Families and businesses are watching their bottom lines and stretching each dollar. But House Democrats are pushing a plan to prevent America’s schools from doing the same thing.

The proposed HEROES Act, laying out their demands for the next federal COVID-19 relief package, pledges $175 billion to K-12 public schools to help cover pandemic-related costs and backfill lost state revenues. But to qualify, states must keep spending as much on education as they averaged during the past three years from now until mid-2022. That condition was a priority for teachers unions, which claimed that otherwise states might shift funds to other priorities.

But there’s a real chance that state tax receipts won’t rebound to their pre-pandemic levels until 2023 or later, meaning states should be looking for long-term fixes instead of short-term bailouts. And no state needs to look more carefully at how it spends education money than New York.

Requiring Albany to maintain its spending levels would exacerbate a fiscal crisis. The Empire State is deep in the red. Education spending — a quarter of the state budget — is bolded in the ledger.

New York’s per-pupil education spending increased more than 250 per­cent between 1998 and 2018, an acceleration that dwarfed the national average. Now at more than $24,000 per student, the state is such an outlier that it would lead all states — and countries — even if Gov. Cuomo implemented a threatened 20 percent state-aid cut.

New York also presents the strongest case that high K-12 spending doesn’t automatically translate into results.

As Cuomo observed in 2011, when per-pupil spending was “only” $18,850, “it’s not about how much we spend, but the results that matter. As data show our education spending hasn’t resulted in performance.”

Endemic waste and inefficiency continue to grip the state education system. Over the past two decades, achievement on the ­National Assessment of Educational Progress, the so-called ­nation’s report card, modestly ­declined despite marked increases in spending.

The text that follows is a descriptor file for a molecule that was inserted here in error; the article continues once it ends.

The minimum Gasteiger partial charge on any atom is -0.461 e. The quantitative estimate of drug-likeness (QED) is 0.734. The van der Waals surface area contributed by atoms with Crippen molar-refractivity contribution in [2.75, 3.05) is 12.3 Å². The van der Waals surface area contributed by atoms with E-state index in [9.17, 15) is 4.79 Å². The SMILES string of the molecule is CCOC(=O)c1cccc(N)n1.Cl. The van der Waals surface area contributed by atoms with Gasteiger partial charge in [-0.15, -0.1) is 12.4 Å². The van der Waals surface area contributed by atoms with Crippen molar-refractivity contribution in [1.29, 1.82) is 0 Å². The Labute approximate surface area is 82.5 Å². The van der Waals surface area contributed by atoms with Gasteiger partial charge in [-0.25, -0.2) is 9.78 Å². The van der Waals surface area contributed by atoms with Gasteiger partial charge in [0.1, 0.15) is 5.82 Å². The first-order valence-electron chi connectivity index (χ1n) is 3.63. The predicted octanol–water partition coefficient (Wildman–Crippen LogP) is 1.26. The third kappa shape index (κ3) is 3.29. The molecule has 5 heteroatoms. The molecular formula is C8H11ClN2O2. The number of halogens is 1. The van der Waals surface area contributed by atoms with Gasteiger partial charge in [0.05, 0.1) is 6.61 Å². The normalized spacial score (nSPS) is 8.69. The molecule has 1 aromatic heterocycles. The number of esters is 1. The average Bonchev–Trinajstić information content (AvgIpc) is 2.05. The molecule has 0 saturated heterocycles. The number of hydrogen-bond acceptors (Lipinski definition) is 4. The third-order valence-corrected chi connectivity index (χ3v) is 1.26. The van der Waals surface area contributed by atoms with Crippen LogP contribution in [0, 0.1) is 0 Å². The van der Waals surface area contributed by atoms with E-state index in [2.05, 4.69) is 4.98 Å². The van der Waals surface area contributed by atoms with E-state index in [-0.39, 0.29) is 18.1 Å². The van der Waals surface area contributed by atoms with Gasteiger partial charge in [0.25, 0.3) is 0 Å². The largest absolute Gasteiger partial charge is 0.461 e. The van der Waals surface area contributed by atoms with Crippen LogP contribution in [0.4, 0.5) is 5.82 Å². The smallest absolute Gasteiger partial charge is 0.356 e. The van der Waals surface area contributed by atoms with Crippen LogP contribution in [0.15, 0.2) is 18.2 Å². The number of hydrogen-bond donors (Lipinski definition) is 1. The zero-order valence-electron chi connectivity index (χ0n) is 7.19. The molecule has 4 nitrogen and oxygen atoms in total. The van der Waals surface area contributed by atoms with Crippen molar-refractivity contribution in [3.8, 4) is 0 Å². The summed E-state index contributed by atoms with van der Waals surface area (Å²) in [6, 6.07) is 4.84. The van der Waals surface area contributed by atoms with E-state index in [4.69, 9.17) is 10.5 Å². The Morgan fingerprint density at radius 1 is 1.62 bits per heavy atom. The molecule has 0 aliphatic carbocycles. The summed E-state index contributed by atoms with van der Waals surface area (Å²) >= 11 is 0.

The very prospect of a federal bailout means states such as New York are less interested in reforms that would reduce costs and improve education outcomes.

New York schools have historically struggled with accountability — even in cases of misconduct. Tenured Gotham teachers who face discipline charges, for instance, are either paid not to work, and placed in “rubber rooms,” or deployed for clerical work or substitute teaching.

When school districts are forced to lay off teachers, state law requires them to let go their most recent hires. This last-in, first-out practice makes no allowance for a teacher’s performance — and ultimately requires more layoffs, since junior teachers are generally paid less. In 2019, city schools in Rochester laid off 152 of their newest teachers, as “LIFO” requires. The district, three years prior, had identified 146 teachers as “ineffective” using state accountability measures, but there was little to no overlap between the two groups.

Moments of crisis can serve as catalysts for real reform — if policymakers allow it. During the Great Recession, Mayor Mike Bloomberg shepherded changes that improved the efficiency and quality of city public schools.

Yet Bloomberg’s reforms have since fallen out of favor. Most notably, Mayor de Blasio has retreated from reforms that rewarded or sanctioned schools for performance. He also opposes ­expansion of charter schools, which must maintain performance and enrollment targets to remain open.

Charter schools significantly outperform traditional public schools in New York City — and at lower cost. As of 2017, New York City charter schools cost taxpayers $10,500 less per pupil than district schools.

Meanwhile, Gotham public schools continue to deliver lousy outcomes at high costs. If Congress writes a blank check to the Empire State that stifles fundamental reform — both fiscal and substantive — students will continue to lose.

© 2020 New York Post

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